The Debate over Hormone Replacement Therapy
Concerns about using female sex-hormones after menopause are based on estrogen’s stimulatory effect on the breast and uterus. This effect can increase the risk of breast and endometrial cancer and endometrial hyperplasia. Endometrial hyperplasia is an increase in the number of cells lining the uterus. Endometrial hyperplasia is not cancer, but in some women, it may increase the risk of uterine cancer. The risk for endometrial cancer is increased when estrogen is taken unopposed or without also taking progesterone.
The risks and benefits of estrogen supplementation have been widely debated for years. All estrogens can increase the risk for heart attacks, strokes, pulmonary emboli, and deep venous blood clots in susceptible women 50 to 79 years old. Early studies on hormone replacement therapy showed promising results for decreasing osteoporosis, coronary artery disease, and mortality. Later studies conducted by the Women’s Health Initiative concluded that the risk of hormone replacement therapy was greater than the benefits. More recent studies have swung the pendulum back the other way. These studies indicate that starting hormone replacement therapy early in menopause improves quality of life and decreases osteoporosis and heart disease risk (Delgado, Lopez-Ojeda, 2020).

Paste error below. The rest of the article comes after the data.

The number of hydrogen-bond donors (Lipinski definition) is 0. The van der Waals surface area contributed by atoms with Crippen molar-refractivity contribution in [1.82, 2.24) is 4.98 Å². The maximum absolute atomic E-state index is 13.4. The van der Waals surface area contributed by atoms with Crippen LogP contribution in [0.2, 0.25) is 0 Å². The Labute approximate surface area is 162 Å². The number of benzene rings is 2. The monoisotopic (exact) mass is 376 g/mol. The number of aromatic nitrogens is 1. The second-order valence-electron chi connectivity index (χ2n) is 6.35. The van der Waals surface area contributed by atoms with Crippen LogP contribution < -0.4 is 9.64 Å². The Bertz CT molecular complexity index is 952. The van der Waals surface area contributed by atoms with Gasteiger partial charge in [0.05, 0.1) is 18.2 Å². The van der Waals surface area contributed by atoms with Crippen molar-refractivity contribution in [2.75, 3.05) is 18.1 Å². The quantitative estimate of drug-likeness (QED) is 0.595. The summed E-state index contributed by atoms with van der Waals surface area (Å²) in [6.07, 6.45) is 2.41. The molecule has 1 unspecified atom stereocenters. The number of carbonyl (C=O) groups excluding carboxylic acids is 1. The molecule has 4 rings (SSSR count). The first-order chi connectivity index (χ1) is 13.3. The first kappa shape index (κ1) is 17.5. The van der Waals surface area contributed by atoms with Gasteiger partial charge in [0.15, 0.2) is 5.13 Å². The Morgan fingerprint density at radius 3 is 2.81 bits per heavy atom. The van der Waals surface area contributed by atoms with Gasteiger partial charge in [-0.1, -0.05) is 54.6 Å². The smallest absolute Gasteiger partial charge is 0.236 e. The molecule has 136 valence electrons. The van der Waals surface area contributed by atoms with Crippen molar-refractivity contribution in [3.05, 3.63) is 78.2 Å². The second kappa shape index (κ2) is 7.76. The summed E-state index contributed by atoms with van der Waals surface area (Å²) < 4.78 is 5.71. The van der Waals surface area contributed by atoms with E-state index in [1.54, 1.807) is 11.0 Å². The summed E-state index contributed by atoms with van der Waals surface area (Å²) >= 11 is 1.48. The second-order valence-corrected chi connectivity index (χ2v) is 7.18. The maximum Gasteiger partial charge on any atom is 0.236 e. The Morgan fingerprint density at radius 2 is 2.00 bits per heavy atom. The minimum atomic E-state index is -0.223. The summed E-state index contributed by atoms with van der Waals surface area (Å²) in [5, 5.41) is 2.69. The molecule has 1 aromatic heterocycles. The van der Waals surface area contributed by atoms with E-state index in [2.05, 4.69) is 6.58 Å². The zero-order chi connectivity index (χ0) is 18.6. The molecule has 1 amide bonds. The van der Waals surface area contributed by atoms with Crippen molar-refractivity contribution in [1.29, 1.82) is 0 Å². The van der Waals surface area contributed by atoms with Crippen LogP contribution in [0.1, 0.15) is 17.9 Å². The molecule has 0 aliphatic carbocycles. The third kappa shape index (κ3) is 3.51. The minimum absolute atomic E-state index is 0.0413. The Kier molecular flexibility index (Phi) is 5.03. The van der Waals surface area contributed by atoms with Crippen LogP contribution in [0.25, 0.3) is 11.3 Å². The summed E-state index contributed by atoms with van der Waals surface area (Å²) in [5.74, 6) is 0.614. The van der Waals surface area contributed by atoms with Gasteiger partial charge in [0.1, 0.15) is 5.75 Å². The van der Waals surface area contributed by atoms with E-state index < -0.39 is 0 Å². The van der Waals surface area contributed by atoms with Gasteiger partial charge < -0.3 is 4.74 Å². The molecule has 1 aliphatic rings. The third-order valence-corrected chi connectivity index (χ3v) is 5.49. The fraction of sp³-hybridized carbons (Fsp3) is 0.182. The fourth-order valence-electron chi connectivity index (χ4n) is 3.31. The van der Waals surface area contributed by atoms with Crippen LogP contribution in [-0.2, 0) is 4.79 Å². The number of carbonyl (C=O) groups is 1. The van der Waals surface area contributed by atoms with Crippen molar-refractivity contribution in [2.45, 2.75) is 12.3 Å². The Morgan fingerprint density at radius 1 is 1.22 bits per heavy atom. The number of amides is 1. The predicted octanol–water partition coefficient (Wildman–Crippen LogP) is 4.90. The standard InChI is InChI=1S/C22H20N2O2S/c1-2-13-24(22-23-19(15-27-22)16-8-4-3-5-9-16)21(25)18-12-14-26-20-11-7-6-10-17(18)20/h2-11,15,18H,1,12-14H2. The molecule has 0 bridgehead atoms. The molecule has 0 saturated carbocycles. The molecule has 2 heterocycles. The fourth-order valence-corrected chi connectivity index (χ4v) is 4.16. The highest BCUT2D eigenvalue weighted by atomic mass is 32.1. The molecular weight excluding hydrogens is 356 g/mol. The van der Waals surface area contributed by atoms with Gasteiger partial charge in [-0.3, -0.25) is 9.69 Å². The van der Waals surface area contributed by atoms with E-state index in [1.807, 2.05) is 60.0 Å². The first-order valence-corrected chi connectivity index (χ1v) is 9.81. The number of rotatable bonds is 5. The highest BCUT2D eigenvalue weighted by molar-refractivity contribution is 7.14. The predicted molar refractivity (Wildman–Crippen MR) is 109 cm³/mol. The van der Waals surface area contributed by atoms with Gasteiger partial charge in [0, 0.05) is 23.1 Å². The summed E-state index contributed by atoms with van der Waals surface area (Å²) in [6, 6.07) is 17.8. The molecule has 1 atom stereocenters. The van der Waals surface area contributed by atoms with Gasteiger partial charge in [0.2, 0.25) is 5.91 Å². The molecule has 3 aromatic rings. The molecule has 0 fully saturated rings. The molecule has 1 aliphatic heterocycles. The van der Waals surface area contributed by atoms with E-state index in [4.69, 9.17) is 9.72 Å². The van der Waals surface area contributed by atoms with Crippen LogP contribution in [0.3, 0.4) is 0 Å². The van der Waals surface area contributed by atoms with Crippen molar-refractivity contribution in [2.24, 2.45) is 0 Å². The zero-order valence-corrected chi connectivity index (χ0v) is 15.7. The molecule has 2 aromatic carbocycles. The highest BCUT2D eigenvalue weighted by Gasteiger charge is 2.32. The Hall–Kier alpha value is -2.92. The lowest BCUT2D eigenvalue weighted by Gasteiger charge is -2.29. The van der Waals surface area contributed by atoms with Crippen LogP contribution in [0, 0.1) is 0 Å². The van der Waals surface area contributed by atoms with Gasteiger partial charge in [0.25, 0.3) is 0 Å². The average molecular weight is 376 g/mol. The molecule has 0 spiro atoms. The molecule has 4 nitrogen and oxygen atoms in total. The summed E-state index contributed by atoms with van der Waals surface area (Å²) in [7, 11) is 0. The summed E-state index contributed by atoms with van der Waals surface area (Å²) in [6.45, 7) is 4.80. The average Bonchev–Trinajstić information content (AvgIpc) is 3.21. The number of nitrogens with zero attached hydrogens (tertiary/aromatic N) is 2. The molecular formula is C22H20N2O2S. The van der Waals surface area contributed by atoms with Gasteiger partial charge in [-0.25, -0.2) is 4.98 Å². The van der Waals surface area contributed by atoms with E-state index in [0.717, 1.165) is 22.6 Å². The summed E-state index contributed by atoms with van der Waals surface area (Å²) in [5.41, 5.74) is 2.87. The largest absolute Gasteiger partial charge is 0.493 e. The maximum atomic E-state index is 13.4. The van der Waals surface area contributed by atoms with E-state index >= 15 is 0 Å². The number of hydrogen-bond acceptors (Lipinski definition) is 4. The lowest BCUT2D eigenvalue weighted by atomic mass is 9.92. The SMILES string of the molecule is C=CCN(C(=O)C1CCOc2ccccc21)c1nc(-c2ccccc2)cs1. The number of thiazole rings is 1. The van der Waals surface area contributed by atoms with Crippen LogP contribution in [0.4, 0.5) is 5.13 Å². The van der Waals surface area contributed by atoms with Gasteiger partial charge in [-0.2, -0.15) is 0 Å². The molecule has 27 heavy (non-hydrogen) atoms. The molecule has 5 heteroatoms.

Prescription Therapies to Treat Menopausal Brain Fog